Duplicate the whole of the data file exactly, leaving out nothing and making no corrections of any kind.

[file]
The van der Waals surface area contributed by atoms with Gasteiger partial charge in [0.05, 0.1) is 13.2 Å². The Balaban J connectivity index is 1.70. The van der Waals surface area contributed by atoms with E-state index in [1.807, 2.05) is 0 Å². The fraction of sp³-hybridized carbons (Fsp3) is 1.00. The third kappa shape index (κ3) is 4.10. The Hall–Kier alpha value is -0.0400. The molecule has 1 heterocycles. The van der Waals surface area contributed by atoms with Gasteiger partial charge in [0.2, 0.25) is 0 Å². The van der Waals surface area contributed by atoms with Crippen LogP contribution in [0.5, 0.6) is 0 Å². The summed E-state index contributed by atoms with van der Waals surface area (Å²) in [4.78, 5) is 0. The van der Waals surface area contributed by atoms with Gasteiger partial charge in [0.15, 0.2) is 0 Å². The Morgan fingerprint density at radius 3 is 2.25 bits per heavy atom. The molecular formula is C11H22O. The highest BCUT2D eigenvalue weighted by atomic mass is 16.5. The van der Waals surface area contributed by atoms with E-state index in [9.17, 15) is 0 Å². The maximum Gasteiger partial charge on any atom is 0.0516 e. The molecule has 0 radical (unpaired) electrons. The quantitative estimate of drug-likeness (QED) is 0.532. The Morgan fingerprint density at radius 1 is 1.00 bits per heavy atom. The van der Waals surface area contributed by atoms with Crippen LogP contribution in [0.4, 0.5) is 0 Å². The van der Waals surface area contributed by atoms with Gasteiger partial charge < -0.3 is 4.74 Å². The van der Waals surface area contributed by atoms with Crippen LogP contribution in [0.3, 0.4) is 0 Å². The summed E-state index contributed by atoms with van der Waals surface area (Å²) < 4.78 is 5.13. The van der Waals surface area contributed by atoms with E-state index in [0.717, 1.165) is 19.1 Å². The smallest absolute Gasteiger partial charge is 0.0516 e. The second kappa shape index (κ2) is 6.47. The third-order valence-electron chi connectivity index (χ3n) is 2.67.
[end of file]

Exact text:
The van der Waals surface area contributed by atoms with Gasteiger partial charge in [0.05, 0.1) is 13.2 Å². The Balaban J connectivity index is 1.70. The van der Waals surface area contributed by atoms with E-state index in [1.807, 2.05) is 0 Å². The fraction of sp³-hybridized carbons (Fsp3) is 1.00. The third kappa shape index (κ3) is 4.10. The Hall–Kier alpha value is -0.0400. The molecule has 1 heterocycles. The van der Waals surface area contributed by atoms with Gasteiger partial charge in [0.2, 0.25) is 0 Å². The van der Waals surface area contributed by atoms with Crippen LogP contribution in [0.5, 0.6) is 0 Å². The summed E-state index contributed by atoms with van der Waals surface area (Å²) in [4.78, 5) is 0. The van der Waals surface area contributed by atoms with Gasteiger partial charge in [0.15, 0.2) is 0 Å². The Morgan fingerprint density at radius 3 is 2.25 bits per heavy atom. The molecular formula is C11H22O. The highest BCUT2D eigenvalue weighted by atomic mass is 16.5. The van der Waals surface area contributed by atoms with E-state index in [9.17, 15) is 0 Å². The maximum Gasteiger partial charge on any atom is 0.0516 e. The molecule has 0 radical (unpaired) electrons. The quantitative estimate of drug-likeness (QED) is 0.532. The Morgan fingerprint density at radius 1 is 1.00 bits per heavy atom. The van der Waals surface area contributed by atoms with Crippen LogP contribution in [0.4, 0.5) is 0 Å². The van der Waals surface area contributed by atoms with Gasteiger partial charge < -0.3 is 4.74 Å². The van der Waals surface area contributed by atoms with Crippen LogP contribution in [0.3, 0.4) is 0 Å². The summed E-state index contributed by atoms with van der Waals surface area (Å²) < 4.78 is 5.13. The van der Waals surface area contributed by atoms with E-state index in [0.717, 1.165) is 19.1 Å². The smallest absolute Gasteiger partial charge is 0.0516 e. The second kappa shape index (κ2) is 6.47. The third-order valence-electron chi connectivity index (χ3n) is 2.67.